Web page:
Hundreds of thousands of immigrants who have satisfied the requirements for U.S. citizenship are left in limbo by the U.S. government for months and even years. They pay taxes and legally work, but are unable to vote, afraid to travel, and face severe restrictions on their employment and personal lives.
The ACLU of Southern California and other groups have filed a class-action lawsuit targeting one of the main causes of citizenship backlogs: FBI "name checks" that have little national security value. A government report said the name checks "may increase the risk to national security by extending the time a potential criminal or terrorist remains in the country."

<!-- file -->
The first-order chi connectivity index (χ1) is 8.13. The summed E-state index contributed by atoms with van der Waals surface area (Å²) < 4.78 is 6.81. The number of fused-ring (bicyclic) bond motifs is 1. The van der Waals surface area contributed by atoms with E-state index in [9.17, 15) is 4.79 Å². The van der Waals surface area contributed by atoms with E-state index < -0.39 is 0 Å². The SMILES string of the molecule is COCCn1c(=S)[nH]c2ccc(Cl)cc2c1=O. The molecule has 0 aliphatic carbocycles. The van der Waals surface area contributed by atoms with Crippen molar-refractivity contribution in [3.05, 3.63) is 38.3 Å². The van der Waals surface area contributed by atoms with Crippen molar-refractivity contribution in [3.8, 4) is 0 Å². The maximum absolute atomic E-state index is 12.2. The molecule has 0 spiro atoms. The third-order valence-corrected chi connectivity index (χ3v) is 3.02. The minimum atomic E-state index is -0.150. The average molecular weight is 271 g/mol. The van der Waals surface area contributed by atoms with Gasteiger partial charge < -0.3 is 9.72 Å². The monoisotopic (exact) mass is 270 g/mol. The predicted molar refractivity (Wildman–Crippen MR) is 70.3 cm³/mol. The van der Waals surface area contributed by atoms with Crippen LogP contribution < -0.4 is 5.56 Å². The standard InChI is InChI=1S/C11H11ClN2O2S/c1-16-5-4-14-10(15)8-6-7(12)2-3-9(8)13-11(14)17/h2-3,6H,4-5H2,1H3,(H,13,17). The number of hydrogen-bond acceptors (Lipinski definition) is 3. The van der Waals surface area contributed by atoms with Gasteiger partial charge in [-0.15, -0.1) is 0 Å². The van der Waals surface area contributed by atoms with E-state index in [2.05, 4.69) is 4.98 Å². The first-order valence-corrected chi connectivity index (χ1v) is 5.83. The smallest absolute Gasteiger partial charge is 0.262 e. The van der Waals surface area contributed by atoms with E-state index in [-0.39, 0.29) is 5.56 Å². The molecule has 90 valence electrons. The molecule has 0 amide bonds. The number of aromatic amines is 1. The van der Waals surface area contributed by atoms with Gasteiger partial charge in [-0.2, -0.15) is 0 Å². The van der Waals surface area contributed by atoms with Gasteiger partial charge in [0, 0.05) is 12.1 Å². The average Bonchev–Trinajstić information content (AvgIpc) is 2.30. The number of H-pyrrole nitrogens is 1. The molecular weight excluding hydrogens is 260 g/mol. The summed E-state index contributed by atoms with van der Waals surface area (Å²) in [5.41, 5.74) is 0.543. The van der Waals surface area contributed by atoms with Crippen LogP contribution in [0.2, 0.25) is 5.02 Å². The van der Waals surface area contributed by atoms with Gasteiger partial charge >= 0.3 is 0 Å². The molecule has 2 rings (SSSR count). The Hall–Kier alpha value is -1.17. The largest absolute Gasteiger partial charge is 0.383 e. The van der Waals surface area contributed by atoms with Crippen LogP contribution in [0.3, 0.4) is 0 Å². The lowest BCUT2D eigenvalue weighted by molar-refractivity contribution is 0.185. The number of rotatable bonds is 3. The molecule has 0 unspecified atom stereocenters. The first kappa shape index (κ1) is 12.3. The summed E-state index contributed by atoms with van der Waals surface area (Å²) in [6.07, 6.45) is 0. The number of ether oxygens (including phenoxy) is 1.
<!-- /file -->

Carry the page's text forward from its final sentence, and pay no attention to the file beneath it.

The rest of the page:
The lawsuit asks the federal government to enforce time limits meant to reduce backlogs while ensuring national security. Federal rules allow the government 180 days to give applicants a yes-or-no answer on citizenship. The four plaintiffs in the lawsuit each have waited more than 300 days.
Another plaintiff, James Moorhead, was born in England and has lived in the U.S. for 30 years. He has awards from Congress and the city and county of L.A. for foiling an armed robbery. Despite his positive record, he has been waiting more than a year since his immigration interview was abruptly canceled last year.
Photo: James Moorhead, a native of Great Britain, won awards for bravery after foiling an armed robbery, but he's waited more than a year for a response to his citizenship application.